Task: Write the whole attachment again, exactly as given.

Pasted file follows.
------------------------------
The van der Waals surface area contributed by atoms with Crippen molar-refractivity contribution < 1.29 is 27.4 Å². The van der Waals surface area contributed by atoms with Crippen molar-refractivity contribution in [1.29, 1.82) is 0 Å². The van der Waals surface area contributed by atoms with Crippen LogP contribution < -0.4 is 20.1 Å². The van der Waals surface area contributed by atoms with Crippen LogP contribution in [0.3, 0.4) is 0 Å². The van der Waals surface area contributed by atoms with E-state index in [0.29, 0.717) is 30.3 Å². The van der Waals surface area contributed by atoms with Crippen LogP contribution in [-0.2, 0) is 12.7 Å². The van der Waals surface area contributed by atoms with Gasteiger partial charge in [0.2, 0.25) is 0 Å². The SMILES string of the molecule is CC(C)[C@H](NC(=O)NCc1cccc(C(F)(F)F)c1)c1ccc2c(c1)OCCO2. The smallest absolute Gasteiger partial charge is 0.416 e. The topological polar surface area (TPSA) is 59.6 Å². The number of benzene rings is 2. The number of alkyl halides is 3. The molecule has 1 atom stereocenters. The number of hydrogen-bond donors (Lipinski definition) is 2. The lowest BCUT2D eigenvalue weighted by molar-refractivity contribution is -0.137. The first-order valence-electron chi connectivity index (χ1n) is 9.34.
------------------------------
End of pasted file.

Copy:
The van der Waals surface area contributed by atoms with Crippen molar-refractivity contribution < 1.29 is 27.4 Å². The van der Waals surface area contributed by atoms with Crippen molar-refractivity contribution in [1.29, 1.82) is 0 Å². The van der Waals surface area contributed by atoms with Crippen LogP contribution < -0.4 is 20.1 Å². The van der Waals surface area contributed by atoms with Crippen LogP contribution in [0.3, 0.4) is 0 Å². The van der Waals surface area contributed by atoms with E-state index in [0.29, 0.717) is 30.3 Å². The van der Waals surface area contributed by atoms with Crippen LogP contribution in [-0.2, 0) is 12.7 Å². The van der Waals surface area contributed by atoms with Gasteiger partial charge in [0.2, 0.25) is 0 Å². The SMILES string of the molecule is CC(C)[C@H](NC(=O)NCc1cccc(C(F)(F)F)c1)c1ccc2c(c1)OCCO2. The smallest absolute Gasteiger partial charge is 0.416 e. The topological polar surface area (TPSA) is 59.6 Å². The number of benzene rings is 2. The number of alkyl halides is 3. The molecule has 1 atom stereocenters. The number of hydrogen-bond donors (Lipinski definition) is 2. The lowest BCUT2D eigenvalue weighted by molar-refractivity contribution is -0.137. The first-order valence-electron chi connectivity index (χ1n) is 9.34.